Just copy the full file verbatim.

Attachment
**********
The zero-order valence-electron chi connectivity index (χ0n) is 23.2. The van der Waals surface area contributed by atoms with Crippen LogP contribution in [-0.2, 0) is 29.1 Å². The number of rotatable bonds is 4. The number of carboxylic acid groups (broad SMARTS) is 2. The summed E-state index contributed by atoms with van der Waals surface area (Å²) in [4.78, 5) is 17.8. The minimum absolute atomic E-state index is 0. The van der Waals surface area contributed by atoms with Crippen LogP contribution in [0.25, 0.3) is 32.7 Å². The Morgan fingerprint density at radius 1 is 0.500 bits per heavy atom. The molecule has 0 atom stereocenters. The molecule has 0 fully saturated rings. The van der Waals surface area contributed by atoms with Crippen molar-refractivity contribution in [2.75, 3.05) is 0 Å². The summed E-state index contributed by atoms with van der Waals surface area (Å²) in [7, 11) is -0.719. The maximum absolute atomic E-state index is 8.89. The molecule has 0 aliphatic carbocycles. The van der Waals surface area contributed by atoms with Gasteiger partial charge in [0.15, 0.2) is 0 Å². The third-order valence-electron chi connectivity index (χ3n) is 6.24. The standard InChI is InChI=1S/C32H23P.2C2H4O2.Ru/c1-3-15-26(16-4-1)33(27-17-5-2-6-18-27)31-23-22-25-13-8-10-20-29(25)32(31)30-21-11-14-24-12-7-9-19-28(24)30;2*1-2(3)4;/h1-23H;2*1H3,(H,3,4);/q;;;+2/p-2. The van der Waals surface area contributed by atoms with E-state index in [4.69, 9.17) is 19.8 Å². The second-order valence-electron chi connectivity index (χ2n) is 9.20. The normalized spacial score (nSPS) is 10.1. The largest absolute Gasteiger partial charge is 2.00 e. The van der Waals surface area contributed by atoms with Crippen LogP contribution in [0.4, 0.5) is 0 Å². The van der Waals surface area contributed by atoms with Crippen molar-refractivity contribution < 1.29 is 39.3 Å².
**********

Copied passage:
The zero-order valence-electron chi connectivity index (χ0n) is 23.2. The van der Waals surface area contributed by atoms with Crippen LogP contribution in [-0.2, 0) is 29.1 Å². The number of rotatable bonds is 4. The number of carboxylic acid groups (broad SMARTS) is 2. The summed E-state index contributed by atoms with van der Waals surface area (Å²) in [4.78, 5) is 17.8. The minimum absolute atomic E-state index is 0. The van der Waals surface area contributed by atoms with Crippen LogP contribution in [0.25, 0.3) is 32.7 Å². The Morgan fingerprint density at radius 1 is 0.500 bits per heavy atom. The molecule has 0 atom stereocenters. The molecule has 0 fully saturated rings. The van der Waals surface area contributed by atoms with Crippen molar-refractivity contribution in [2.75, 3.05) is 0 Å². The summed E-state index contributed by atoms with van der Waals surface area (Å²) in [7, 11) is -0.719. The maximum absolute atomic E-state index is 8.89. The molecule has 0 aliphatic carbocycles. The van der Waals surface area contributed by atoms with Gasteiger partial charge in [0.15, 0.2) is 0 Å². The third-order valence-electron chi connectivity index (χ3n) is 6.24. The standard InChI is InChI=1S/C32H23P.2C2H4O2.Ru/c1-3-15-26(16-4-1)33(27-17-5-2-6-18-27)31-23-22-25-13-8-10-20-29(25)32(31)30-21-11-14-24-12-7-9-19-28(24)30;2*1-2(3)4;/h1-23H;2*1H3,(H,3,4);/q;;;+2/p-2. The van der Waals surface area contributed by atoms with E-state index in [4.69, 9.17) is 19.8 Å². The second-order valence-electron chi connectivity index (χ2n) is 9.20. The normalized spacial score (nSPS) is 10.1. The largest absolute Gasteiger partial charge is 2.00 e. The van der Waals surface area contributed by atoms with Crippen LogP contribution in [0.4, 0.5) is 0 Å². The van der Waals surface area contributed by atoms with Crippen molar-refractivity contribution < 1.29 is 39.3 Å².